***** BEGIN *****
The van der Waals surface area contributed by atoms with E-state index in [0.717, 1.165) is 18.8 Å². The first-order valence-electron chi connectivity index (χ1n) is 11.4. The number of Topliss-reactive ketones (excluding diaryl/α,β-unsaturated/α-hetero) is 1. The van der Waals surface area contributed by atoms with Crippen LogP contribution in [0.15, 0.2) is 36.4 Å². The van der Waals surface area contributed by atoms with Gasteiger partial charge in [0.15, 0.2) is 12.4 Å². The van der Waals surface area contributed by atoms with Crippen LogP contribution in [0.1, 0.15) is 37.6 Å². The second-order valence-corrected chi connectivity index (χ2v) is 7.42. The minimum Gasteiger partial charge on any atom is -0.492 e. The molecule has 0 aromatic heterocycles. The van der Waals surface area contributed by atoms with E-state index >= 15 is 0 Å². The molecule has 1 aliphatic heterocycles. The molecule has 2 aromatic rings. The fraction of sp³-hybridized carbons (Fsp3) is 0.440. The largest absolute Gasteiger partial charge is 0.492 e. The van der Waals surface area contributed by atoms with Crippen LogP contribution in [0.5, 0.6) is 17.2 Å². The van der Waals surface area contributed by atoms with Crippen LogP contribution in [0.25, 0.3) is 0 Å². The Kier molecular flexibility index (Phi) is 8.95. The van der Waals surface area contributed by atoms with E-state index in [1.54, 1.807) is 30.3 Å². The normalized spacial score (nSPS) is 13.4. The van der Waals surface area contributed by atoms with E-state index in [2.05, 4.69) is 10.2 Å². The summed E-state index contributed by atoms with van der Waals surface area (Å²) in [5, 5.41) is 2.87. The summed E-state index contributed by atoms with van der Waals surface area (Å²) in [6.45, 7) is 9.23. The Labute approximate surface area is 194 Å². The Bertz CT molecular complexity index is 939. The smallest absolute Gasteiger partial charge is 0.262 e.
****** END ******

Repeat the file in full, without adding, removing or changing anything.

The van der Waals surface area contributed by atoms with E-state index in [0.717, 1.165) is 18.8 Å². The first-order valence-electron chi connectivity index (χ1n) is 11.4. The number of Topliss-reactive ketones (excluding diaryl/α,β-unsaturated/α-hetero) is 1. The van der Waals surface area contributed by atoms with Crippen LogP contribution in [0.15, 0.2) is 36.4 Å². The van der Waals surface area contributed by atoms with Gasteiger partial charge in [0.15, 0.2) is 12.4 Å². The van der Waals surface area contributed by atoms with Crippen LogP contribution in [0.1, 0.15) is 37.6 Å². The second-order valence-corrected chi connectivity index (χ2v) is 7.42. The minimum Gasteiger partial charge on any atom is -0.492 e. The molecule has 0 aromatic heterocycles. The van der Waals surface area contributed by atoms with E-state index >= 15 is 0 Å². The molecule has 1 aliphatic heterocycles. The molecule has 2 aromatic rings. The fraction of sp³-hybridized carbons (Fsp3) is 0.440. The largest absolute Gasteiger partial charge is 0.492 e. The van der Waals surface area contributed by atoms with Crippen LogP contribution in [0.5, 0.6) is 17.2 Å². The van der Waals surface area contributed by atoms with Crippen LogP contribution in [0.25, 0.3) is 0 Å². The Kier molecular flexibility index (Phi) is 8.95. The van der Waals surface area contributed by atoms with E-state index in [1.54, 1.807) is 30.3 Å². The normalized spacial score (nSPS) is 13.4. The van der Waals surface area contributed by atoms with E-state index in [2.05, 4.69) is 10.2 Å². The summed E-state index contributed by atoms with van der Waals surface area (Å²) in [5, 5.41) is 2.87. The summed E-state index contributed by atoms with van der Waals surface area (Å²) in [6.45, 7) is 9.23. The Labute approximate surface area is 194 Å². The Bertz CT molecular complexity index is 939. The smallest absolute Gasteiger partial charge is 0.262 e.